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Study suggests lung cancer does not decrease in line with reduced smoking

MedicalXpress Breaking News-and-Events Apr 04, 2024

Despite the fact that the number of people who smoke has decreased very sharply in Sweden, the number of cases of lung cancer in the population is not decreasing as much as expected. Among women, lung cancer has, in fact, increased. This is shown in a new study published in European Journal of Public Health from Umeå University, Sweden. The study means that the view of how long smoking affects health may change.

"Smoking is undoubtedly the most important risk factor for lung cancer. It is therefore surprising that the decline in smoking is not yet more visible in the statistics. More research is needed to find out why this is the case," says Bengt Järvholm, professor at the Department of Public Health and Clinical Medicine at Umeå University.

The number of people who smoke has been declining in Sweden for many years. Today, 1 in 20 Swedes, about 5%, among men and women state that they smoke daily. In the 1960s, about 1 in 2 Swedish men between the ages of 18 and 69 smoked.

Women generally started smoking later in history than men. In a large study in 1963, only slightly more than 1 in 10 women, 11%, aged 50–69 smoked, while 46% of men were smokers. Among women, it was mainly younger people who smoked in the 1960s.

According to previous research, the risk of developing lung cancer decreases sharply and quickly after quitting smoking. According to a British study, the number of people who had lung cancer before the age of 75 fell from 16% to 3% among those who quit smoking before the age of 50.

The Umeå researchers have compared the change in smoking habits in Sweden from the 1950s with the incidence of lung cancer between 1970 and 2021 in men and women aged 40–84 years. They studied how the risk varied among men and women in different age groups. Previous studies have shown that squamous cell cancer is the form of lung cancer that has the strongest association with smoking.

The results showed that the risk of being affected varied greatly depending on the type of lung cancer, age and gender. Based on previous studies, it would have been expected that the risk of cancer would have decreased among the elderly, as well. However, lung cancer was as common in 1970 as in 2021 among men aged 75–79 years. The number of squamous cell cancer had fallen sharply, while in 2021 it had instead increased six-fold for the other common form of cancer, adenocarcinoma.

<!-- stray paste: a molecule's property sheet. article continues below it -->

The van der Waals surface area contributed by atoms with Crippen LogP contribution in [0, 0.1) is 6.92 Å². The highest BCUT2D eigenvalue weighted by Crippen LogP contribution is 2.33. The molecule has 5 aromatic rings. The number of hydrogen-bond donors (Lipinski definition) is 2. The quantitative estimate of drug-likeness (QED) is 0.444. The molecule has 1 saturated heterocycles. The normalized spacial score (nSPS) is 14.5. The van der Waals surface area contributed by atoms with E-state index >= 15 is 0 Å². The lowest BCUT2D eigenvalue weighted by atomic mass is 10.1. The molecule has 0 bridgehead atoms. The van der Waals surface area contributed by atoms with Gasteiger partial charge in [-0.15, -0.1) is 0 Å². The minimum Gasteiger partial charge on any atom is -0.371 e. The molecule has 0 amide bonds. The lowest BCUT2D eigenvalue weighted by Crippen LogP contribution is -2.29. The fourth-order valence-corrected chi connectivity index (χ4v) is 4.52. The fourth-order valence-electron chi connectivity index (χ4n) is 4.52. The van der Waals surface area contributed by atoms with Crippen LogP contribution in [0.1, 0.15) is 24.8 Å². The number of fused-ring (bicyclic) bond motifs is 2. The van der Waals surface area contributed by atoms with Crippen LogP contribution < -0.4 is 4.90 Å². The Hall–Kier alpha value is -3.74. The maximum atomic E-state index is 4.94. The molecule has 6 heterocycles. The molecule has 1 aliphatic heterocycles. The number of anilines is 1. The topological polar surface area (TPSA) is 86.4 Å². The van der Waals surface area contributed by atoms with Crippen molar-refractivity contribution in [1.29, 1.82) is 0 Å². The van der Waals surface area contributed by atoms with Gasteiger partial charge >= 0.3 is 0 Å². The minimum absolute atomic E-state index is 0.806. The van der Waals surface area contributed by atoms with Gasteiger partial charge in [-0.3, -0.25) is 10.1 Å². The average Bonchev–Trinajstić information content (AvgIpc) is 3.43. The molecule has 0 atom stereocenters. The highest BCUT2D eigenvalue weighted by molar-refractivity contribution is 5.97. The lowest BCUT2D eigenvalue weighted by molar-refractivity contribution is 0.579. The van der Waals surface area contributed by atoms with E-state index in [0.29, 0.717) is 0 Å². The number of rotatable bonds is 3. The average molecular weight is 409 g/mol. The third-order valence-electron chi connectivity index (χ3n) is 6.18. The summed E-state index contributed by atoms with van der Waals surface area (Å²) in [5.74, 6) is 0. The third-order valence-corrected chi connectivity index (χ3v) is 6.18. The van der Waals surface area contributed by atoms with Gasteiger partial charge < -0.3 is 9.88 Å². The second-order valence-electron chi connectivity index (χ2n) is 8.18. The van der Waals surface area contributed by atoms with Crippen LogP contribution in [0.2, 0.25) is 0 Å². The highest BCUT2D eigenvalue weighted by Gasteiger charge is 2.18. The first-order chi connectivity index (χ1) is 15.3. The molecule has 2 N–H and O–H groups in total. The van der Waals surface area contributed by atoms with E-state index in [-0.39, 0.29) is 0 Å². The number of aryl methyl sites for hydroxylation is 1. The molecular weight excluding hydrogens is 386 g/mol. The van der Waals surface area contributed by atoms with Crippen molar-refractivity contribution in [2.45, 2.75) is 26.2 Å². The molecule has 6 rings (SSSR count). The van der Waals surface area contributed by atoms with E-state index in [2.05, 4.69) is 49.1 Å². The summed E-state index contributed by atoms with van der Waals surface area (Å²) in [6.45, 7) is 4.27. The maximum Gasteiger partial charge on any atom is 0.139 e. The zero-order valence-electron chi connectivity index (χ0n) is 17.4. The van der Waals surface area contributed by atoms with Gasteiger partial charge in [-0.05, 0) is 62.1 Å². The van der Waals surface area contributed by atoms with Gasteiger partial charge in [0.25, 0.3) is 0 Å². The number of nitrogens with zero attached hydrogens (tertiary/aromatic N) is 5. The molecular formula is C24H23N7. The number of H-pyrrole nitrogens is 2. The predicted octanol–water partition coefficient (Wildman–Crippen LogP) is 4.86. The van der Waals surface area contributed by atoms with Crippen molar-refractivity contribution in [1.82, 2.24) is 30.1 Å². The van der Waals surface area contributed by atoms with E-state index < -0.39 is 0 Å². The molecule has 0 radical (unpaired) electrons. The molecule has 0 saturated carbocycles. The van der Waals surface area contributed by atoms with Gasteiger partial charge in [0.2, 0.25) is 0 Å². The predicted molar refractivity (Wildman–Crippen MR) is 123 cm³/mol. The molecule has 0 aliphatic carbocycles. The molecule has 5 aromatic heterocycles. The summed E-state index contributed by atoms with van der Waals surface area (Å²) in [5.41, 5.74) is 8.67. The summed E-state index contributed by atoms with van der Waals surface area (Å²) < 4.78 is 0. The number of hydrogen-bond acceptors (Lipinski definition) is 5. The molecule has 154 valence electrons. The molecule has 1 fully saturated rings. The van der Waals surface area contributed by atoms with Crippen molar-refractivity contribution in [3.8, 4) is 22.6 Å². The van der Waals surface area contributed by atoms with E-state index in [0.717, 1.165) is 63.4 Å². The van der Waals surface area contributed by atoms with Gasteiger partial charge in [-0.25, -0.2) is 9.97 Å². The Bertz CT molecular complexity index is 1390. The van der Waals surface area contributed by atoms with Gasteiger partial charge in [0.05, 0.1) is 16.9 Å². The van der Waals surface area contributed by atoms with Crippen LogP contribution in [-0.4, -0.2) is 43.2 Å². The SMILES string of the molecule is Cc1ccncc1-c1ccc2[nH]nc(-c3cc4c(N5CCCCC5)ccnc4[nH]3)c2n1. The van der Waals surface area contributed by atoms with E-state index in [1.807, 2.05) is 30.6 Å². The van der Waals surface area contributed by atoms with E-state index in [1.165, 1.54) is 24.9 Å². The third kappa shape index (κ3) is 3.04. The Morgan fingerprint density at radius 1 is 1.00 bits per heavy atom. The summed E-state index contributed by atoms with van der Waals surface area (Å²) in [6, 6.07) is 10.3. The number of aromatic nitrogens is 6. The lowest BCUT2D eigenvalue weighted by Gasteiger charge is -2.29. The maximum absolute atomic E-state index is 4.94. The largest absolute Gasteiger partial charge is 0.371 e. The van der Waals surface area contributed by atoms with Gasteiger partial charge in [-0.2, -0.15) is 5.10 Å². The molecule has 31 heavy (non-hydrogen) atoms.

The risk of squamous cell cancer had increased among women in the age group 75–79 years to the same level as among men. For adenocarcinoma, the risk was similar for women and men, despite the fact that there were large differences in smoking habits among women and men in the 1970s.

The study does not provide an answer as to why the development of lung cancer does not correspond well with expectations. For that, other types of studies are required. However, there are several possible explanations. One explanation may be that people may underreport their smoking, i.e., that the reduction in smoking may be smaller in reality.

Another possible explanation may be that previous assumptions have been exaggerated about how quickly the risk of being affected decreases when you quit smoking. Nor can it be ruled out that other environmental or lifestyle factors may play a role; even those who have never smoked can get lung cancer, although it is less common.

The fact that the trend is so much worse for women than for men is due to the fact that Swedish women generally started smoking later in history than men.

"The results should certainly not be interpreted as it is useless to quit smoking. On the contrary, the study emphasizes the importance of quitting early, preferably never starting, as it may be the case that the risk of lung cancer is elevated for longer than we previously thought," says Bengt Järvholm.

The study shows that if the risk of developing lung cancer in 2021 was as high as the risk in 1970 in men and women aged 40–84, approximately 2,250 men would have suffered from lung cancer in 2021 instead of 1,695 cases, i.e., a decrease of 555 cases. Among women, there would have been 544 cases instead of the current 2,181 cases, i.e., there has been an increase of 1,637 cases of lung cancer.

The study is based on data from the National Board of Health and Welfare's cancer registry, which was compared with statistics on tobacco smoking from surveys and from the sale of cigarettes.

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